Irritable Bowel Syndrome or IBS is a very common disorder that affect between 30-55 million Americans, women making up the majority of sufferers. Symptoms of IBS include abdominal pain, diarrhea, bloating gas, and abdominal cramps. It does not cause any serious or permanent damage to the intestines, and the condition is fairly easy to manage for most people who have it.
The causes of IBS are not fully understood, though there are many factors that are suspected, both physical and mental. Genetics is one of the suspects, as IBS occurs more often in people in families with a history of GI tract problems such as ulcerative colitis. Another possible cause is sensitivity to food. Many IBS patients have reported that their symptoms are triggered by high carbohydrate foods, spicy or vary fatty foods, caffeine, and alcohol. Some experts have suggested that this sensitivity is caused by poor absorption of bile acid in the small intestine, which can result in increased difficulty getting rid of waste products. Symptoms are also triggered in some people with bacterial gastroenteritis, which is an infection in the stomach and intestines caused by bacteria. It’s not known why only some people with the disease contract IBS, though GI tract lining abnormalities have been suspected.
Neurological difficulties are also suspected as causes of this disorder including signal problems between the brain and the intestines. These difficulties can cause IBS symptoms in some people. Inside the GI tract there are also altered levels of serotonin and other neurotransmitters, which are chemicals that send signals to the brain, as well as altered GI hormone levels, though it is still not known how this affects people with IBS. Mental health problems such as anxiety and depression are also considered possible causes, and it is also found in many people who have experienced physical, mental, and sexual abuse in their past. Psychologists believe that people who have such conditions will sometimes exhibit psychological stress through physical abnormalities such as IBS.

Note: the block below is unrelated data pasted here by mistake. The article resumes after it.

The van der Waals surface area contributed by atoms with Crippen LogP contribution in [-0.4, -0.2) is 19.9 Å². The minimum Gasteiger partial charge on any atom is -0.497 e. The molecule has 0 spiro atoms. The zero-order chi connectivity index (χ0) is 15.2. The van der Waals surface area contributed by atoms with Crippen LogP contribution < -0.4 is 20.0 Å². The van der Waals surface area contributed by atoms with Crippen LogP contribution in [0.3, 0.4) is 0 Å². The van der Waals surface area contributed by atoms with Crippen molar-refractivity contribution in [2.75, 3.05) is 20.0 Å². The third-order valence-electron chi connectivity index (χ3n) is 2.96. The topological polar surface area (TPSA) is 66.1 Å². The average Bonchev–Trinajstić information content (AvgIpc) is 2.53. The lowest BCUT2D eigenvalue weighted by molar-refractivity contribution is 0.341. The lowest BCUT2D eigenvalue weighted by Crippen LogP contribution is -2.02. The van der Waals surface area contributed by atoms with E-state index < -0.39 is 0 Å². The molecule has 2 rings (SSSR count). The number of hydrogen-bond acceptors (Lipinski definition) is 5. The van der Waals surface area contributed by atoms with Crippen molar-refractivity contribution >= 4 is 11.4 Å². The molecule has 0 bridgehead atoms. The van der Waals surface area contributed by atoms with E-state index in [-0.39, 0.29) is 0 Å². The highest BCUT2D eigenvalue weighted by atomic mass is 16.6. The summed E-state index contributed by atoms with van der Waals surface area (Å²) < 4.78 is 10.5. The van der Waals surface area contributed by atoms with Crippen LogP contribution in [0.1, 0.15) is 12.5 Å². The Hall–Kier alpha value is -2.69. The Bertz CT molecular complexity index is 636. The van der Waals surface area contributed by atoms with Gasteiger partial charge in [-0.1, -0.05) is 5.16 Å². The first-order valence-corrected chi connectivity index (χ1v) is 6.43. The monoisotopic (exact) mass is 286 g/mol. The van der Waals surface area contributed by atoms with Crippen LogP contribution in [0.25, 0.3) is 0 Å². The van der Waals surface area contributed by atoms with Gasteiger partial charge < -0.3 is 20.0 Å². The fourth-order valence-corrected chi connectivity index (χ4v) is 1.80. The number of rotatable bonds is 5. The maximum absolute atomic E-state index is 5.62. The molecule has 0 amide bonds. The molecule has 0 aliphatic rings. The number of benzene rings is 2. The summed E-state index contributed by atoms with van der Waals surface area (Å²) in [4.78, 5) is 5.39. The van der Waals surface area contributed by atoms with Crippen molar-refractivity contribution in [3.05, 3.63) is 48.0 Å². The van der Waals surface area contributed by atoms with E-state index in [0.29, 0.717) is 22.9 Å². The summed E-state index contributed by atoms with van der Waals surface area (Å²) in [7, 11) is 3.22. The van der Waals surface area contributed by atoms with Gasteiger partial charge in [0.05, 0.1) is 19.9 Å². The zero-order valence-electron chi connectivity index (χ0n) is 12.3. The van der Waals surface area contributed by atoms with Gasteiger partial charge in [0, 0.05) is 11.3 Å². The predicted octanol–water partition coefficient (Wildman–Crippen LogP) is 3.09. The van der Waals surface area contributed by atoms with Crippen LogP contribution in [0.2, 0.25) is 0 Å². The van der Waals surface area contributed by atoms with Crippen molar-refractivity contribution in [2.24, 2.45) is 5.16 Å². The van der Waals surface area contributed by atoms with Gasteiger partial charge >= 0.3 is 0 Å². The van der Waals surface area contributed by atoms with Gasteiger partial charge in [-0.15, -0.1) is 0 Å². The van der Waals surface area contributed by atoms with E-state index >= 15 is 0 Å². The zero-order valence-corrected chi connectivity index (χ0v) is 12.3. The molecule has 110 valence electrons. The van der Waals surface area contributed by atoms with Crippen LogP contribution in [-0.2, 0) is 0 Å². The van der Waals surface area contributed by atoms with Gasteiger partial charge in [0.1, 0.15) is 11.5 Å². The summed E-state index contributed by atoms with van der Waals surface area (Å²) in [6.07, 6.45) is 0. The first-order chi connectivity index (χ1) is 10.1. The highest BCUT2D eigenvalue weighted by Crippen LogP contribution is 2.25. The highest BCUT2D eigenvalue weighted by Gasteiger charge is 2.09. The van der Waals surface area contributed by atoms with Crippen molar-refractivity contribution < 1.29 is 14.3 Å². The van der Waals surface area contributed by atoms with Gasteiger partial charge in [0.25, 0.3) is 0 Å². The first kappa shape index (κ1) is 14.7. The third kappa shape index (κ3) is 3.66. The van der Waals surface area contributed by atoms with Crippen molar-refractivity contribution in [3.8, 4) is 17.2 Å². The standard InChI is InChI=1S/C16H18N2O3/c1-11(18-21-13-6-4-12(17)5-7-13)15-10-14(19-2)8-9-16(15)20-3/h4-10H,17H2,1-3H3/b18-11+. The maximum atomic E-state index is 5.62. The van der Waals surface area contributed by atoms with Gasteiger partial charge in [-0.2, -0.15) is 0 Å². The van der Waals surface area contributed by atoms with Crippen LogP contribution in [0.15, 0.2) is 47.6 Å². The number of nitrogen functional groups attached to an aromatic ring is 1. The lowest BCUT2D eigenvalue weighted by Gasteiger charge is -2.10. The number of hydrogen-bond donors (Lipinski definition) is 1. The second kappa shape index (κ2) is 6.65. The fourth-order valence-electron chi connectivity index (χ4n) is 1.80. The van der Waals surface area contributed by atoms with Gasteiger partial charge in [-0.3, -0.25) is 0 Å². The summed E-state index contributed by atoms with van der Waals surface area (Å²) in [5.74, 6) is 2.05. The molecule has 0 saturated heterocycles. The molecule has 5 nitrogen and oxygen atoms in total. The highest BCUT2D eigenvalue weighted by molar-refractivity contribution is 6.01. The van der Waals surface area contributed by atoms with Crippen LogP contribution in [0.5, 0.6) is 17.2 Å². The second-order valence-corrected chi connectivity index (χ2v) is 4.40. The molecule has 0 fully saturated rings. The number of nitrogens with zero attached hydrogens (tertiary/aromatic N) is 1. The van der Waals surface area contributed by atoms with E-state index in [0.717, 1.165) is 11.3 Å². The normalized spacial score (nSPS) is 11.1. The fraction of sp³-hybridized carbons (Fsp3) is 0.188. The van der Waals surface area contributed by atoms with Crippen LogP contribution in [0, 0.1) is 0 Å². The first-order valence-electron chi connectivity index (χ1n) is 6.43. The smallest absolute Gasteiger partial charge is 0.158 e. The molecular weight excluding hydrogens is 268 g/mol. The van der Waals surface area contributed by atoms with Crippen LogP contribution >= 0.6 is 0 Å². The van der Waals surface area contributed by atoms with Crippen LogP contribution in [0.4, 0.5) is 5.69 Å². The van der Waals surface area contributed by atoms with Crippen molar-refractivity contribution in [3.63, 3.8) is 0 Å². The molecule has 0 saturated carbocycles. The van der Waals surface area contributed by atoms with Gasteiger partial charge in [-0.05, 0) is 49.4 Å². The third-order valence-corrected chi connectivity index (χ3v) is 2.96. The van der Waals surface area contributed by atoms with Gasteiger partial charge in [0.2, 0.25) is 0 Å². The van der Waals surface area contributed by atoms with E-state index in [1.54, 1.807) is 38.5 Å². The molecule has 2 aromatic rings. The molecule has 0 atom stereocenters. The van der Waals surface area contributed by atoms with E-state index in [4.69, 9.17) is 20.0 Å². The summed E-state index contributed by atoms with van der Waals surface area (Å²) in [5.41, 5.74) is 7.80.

Another suspected cause is difficulty with standard bowel movements. If the GI tract moves too slowly, it will cause severe constipation, whereas if it moves too fast it will trigger diarrhea, both of which are signs of IBS. Muscle spasms in the intestine can cause the abdominal pain that’s associated with the disorder. In response to stress, people with IBS will have bowel hyperactivity, where bowel contractions will rapidly increase, though this is also recorded in people without IBS. The best way to keep most of these causes from affecting you is to eat a healthy diet, and to keep yourself from getting into extremely stressful situations.
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